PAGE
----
Finally, I think the biggest lesson of all has been the kindness strangers are capable of showing for each other, which we found well on display on our recent trip to Qinghai. It has been a common thread throughout every place we’ve traveled; the help we’ve received from people we had never met before continues to inspire us. Whether it is someone giving directions in multiple languages or simply sharing information about their culture so that we can leave with a more complete understanding, we’ve made friends with people around the world. This is what allows me to not get bogged down in politics or negative stories that are passed around because I have experienced the kindness of humans in every country I’ve been to. I’ve seen our similarities and they far outweigh any differences. Mark Twain wrote “travel is fatal to prejudice, bigotry, and narrow-mindedness”, and I believe our ability to travel more freely now than ever before has played a big part in the acceptance and compassion people are showing each other around the globe. I want to continue to spread the kindness I’ve received, and I hope that we all continue to do that whether we’re traveling or not.

Chaka & Erlangjian, Qinghai

Japan [Upcoming!]

There you have it: 10 different countries, 20ish provinces/regions of China, over 60 cities, and an immeasurable amount of knowledge, experiences, and memories. It’s fun to keep track and even more fun to share, but don’t just take it from me. As the Asian proverb goes, “better to see something once than to hear about it a thousand times.” Hope to see you on our next trip!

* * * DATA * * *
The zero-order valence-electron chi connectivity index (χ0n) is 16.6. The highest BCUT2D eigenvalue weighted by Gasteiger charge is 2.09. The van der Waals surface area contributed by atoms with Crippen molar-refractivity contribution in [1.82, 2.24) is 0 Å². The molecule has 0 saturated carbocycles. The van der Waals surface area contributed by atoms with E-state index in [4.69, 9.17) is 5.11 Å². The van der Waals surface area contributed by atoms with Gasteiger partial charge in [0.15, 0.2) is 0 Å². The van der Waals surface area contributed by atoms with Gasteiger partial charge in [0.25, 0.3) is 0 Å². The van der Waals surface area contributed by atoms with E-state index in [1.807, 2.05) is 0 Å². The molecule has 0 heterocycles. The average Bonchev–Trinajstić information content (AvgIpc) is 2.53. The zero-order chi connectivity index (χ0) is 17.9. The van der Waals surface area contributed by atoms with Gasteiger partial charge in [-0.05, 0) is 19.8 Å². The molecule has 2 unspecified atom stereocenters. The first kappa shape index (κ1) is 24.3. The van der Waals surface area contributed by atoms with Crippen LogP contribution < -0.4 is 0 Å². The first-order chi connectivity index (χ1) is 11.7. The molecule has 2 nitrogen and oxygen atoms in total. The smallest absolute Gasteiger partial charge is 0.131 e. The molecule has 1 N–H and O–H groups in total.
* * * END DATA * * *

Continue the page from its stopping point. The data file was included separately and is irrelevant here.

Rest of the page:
Map

Asian Island Adventures

51236081_10218703184719061_8876367206510755840_nThe second New Year (also known as the Chinese New Year or the Lunar New Year) has come and gone, and with it, possibly our last long winter break off together. Just like last year, the Chinese university semester break coincides with the holiday giving us several weeks off, which, of course, we put to good use! My program had its mid-year meeting and conference in the Philippines this year, and somehow, Tucker and I managed to squeeze in three (and a half) other destinations on our island hopping itinerary. You might have seen the hundreds of photos on Facebook, but I’d also like to share a few words about our time traveling in South Asia. To be honest, it’s a little surreal to be writing this as I watch the snow fall outside, but here we go!

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Macau/HK